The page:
Tuesday, June 06, 2006

An American Werewolf in London (1981)

I've avoided this movie for some time because of its title. Maybe it was linked in my mind with Warren Zevon's "Werewolves of London," a song I've long had antipathy for. Plus, there was the ill-starred Paris version of a few years ago, which not even Julie Delpy could save.

I'm happy to report that this movie is everything it should be and everything the comments which got me to watch it in the first place promised. It's hilarious, but in a natural, realistic way. "Shawn of the Dead" was a parody of zombie films, but held an element of truth in the oblivion in which the main characters live. "Werewolf" isn't a parody, but it has that same sense of ordinary, goofy people trapped in circumstances they are not prepared for. Much of the plot concerns not the werewolf itself but the consequences of the encounter and the doubt and suspense of its aftermath. Will he become a werewolf too? What will that mean? What should he do if it happens? And why are women suddenly all over him?

The two male leads, David Naughton and Griffin Dunne, share both an unfamiliarity with acting and a very natural friendly chemistry; their ribbing of each other during various otherwise gruesome situations feels real and natural and was a great pleasure to watch. Griffin Dunne, in particular, was very likeable and funny. David Naughton, as more the "straight man" of the pair, was charismatic. Jenny Aguter, as the nurse who takes Naughton home, is attractive and interesting.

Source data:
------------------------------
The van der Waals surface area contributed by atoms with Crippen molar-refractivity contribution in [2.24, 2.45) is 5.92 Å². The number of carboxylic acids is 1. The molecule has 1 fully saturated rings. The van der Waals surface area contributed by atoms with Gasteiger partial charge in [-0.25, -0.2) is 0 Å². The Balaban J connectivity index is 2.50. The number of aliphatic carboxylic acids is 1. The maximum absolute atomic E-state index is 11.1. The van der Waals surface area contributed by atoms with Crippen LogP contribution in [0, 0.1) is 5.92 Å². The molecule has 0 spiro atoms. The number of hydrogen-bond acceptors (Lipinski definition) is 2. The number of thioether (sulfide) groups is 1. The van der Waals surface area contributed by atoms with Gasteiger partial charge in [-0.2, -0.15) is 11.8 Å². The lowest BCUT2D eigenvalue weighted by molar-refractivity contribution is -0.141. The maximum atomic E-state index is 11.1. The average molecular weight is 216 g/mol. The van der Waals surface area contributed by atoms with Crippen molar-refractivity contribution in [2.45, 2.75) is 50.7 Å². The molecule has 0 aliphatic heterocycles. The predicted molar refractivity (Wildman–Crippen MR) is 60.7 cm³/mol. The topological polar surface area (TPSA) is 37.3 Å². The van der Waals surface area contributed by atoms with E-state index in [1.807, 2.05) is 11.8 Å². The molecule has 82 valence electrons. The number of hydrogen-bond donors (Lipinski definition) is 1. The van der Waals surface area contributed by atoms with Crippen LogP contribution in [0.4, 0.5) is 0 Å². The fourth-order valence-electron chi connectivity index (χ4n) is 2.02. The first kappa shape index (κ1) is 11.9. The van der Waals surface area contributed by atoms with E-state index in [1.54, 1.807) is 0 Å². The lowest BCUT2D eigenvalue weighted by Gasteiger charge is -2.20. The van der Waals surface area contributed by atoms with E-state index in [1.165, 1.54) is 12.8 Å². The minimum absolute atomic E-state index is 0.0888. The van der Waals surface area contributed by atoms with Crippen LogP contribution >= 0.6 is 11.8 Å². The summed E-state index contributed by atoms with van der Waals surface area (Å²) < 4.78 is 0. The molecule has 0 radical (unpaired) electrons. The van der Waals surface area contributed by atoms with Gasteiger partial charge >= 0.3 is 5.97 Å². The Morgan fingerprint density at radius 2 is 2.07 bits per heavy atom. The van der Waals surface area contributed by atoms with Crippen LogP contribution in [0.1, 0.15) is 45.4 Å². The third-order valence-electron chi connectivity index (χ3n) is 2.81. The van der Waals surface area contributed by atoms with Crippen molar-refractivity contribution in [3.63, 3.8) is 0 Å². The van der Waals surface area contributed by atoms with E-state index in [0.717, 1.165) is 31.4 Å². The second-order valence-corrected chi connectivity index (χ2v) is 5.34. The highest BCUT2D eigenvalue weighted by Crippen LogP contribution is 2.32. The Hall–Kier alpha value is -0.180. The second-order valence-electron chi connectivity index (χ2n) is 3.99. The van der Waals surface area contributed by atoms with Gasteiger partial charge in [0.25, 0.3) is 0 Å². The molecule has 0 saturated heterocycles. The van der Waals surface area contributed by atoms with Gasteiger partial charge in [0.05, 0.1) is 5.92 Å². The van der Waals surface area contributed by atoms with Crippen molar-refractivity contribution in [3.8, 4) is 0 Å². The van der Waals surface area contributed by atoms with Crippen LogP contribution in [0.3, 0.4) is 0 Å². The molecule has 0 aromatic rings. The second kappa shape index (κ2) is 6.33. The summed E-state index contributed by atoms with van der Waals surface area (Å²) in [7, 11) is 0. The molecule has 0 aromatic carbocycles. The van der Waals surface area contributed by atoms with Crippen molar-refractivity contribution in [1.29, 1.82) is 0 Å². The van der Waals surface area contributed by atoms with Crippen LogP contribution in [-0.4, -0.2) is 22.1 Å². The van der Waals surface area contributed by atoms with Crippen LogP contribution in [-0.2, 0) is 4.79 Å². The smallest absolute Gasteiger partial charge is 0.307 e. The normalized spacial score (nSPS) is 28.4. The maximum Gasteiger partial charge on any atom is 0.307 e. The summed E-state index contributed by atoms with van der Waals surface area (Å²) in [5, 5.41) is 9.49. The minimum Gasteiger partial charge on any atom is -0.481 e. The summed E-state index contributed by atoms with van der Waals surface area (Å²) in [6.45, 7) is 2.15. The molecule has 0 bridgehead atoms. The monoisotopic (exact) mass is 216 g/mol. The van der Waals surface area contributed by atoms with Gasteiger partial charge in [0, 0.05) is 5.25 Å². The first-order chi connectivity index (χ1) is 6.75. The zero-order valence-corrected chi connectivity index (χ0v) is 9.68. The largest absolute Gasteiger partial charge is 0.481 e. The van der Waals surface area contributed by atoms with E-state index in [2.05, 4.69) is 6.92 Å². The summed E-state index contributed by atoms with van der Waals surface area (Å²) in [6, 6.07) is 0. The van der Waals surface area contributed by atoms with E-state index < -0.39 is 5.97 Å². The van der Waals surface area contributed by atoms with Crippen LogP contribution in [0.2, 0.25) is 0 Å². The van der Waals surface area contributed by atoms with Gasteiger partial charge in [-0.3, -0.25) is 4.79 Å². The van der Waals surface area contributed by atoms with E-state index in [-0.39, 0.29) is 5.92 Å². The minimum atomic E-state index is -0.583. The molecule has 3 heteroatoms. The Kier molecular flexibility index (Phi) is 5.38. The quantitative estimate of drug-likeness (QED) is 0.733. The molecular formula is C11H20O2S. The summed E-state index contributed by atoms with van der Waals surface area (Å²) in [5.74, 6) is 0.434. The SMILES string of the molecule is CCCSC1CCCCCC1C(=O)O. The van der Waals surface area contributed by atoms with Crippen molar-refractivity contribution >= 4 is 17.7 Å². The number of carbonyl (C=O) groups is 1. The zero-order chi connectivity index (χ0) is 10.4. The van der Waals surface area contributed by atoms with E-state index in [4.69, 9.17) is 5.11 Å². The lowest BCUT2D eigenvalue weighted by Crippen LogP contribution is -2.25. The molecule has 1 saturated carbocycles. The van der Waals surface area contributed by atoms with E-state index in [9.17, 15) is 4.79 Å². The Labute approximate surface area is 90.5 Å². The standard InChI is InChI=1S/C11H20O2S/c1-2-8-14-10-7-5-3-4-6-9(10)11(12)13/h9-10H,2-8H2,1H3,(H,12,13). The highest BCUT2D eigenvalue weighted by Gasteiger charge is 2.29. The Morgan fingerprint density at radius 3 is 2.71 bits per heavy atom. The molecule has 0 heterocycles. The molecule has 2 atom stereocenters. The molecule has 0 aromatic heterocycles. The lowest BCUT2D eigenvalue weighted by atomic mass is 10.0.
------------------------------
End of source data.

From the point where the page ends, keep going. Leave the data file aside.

I don't want to give too much away for anyone who hasn't seen it, but surely you know one character becomes a werewolf. This transformation is ambitious and well done, much of it on screen instead of between cutaways. Along the way, the plot takes such outragous turns that the audience is kept interested. The humor, far from making this a comedy, makes the horror of the characters' plight all the more realistic and poignant. Nothing is pushed beyond credibility, except for the werewolf stuff which is something of a necessity. Some of the humor is unintentional, however, and may have resulted from the director's fervor in showing too much of the beast.

There are some things which could have been improved. The ending is a little weak. The wolf, as I've implied, becomes rather comical when running. But the joys of this film, from the reticent pub-goers at the "Slaughtered Lamb" to a nightmare-like turn of nudity in the zoo, far outweigh the bad points. I was delighted with this movie, all the more so because I fully expected rampant silliness from the guy who brought us "Animal House"; this movie is justifiably a classic.

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